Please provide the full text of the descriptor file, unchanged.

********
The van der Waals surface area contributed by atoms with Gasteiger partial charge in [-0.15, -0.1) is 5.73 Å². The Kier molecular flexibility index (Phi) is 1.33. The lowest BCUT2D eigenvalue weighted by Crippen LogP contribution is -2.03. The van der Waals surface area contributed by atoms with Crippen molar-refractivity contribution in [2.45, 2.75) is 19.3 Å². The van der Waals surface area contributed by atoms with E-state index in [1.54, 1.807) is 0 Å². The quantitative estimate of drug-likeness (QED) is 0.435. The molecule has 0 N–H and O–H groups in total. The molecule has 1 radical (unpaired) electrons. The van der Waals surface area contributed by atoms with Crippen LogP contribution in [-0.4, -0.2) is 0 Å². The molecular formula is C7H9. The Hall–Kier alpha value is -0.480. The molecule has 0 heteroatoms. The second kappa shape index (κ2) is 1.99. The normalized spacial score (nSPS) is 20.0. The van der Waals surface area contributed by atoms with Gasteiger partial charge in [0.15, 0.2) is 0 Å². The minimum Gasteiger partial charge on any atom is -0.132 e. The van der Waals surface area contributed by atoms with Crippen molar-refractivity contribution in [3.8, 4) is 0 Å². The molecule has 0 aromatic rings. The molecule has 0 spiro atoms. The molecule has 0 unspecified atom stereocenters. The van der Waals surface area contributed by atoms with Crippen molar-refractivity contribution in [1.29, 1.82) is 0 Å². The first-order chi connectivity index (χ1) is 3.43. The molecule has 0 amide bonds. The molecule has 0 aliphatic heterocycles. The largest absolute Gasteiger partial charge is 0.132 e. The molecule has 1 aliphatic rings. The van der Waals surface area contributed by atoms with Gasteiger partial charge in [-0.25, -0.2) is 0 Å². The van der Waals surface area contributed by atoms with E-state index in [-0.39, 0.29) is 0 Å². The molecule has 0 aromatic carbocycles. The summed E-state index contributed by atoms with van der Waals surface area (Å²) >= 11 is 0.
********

The van der Waals surface area contributed by atoms with Gasteiger partial charge in [-0.15, -0.1) is 5.73 Å². The Kier molecular flexibility index (Phi) is 1.33. The lowest BCUT2D eigenvalue weighted by Crippen LogP contribution is -2.03. The van der Waals surface area contributed by atoms with Crippen molar-refractivity contribution in [2.45, 2.75) is 19.3 Å². The van der Waals surface area contributed by atoms with E-state index in [1.54, 1.807) is 0 Å². The quantitative estimate of drug-likeness (QED) is 0.435. The molecule has 0 N–H and O–H groups in total. The molecule has 1 radical (unpaired) electrons. The van der Waals surface area contributed by atoms with Crippen LogP contribution in [-0.4, -0.2) is 0 Å². The molecular formula is C7H9. The Hall–Kier alpha value is -0.480. The molecule has 0 heteroatoms. The second kappa shape index (κ2) is 1.99. The normalized spacial score (nSPS) is 20.0. The van der Waals surface area contributed by atoms with Gasteiger partial charge in [0.15, 0.2) is 0 Å². The minimum Gasteiger partial charge on any atom is -0.132 e. The van der Waals surface area contributed by atoms with Crippen molar-refractivity contribution in [3.8, 4) is 0 Å². The molecule has 0 aromatic rings. The molecule has 0 spiro atoms. The molecule has 0 unspecified atom stereocenters. The van der Waals surface area contributed by atoms with Crippen molar-refractivity contribution in [1.29, 1.82) is 0 Å². The first-order chi connectivity index (χ1) is 3.43. The molecule has 0 amide bonds. The molecule has 0 aliphatic heterocycles. The largest absolute Gasteiger partial charge is 0.132 e. The molecule has 1 aliphatic rings. The van der Waals surface area contributed by atoms with Gasteiger partial charge in [-0.25, -0.2) is 0 Å². The van der Waals surface area contributed by atoms with E-state index in [-0.39, 0.29) is 0 Å². The molecule has 0 aromatic carbocycles. The summed E-state index contributed by atoms with van der Waals surface area (Å²) >= 11 is 0.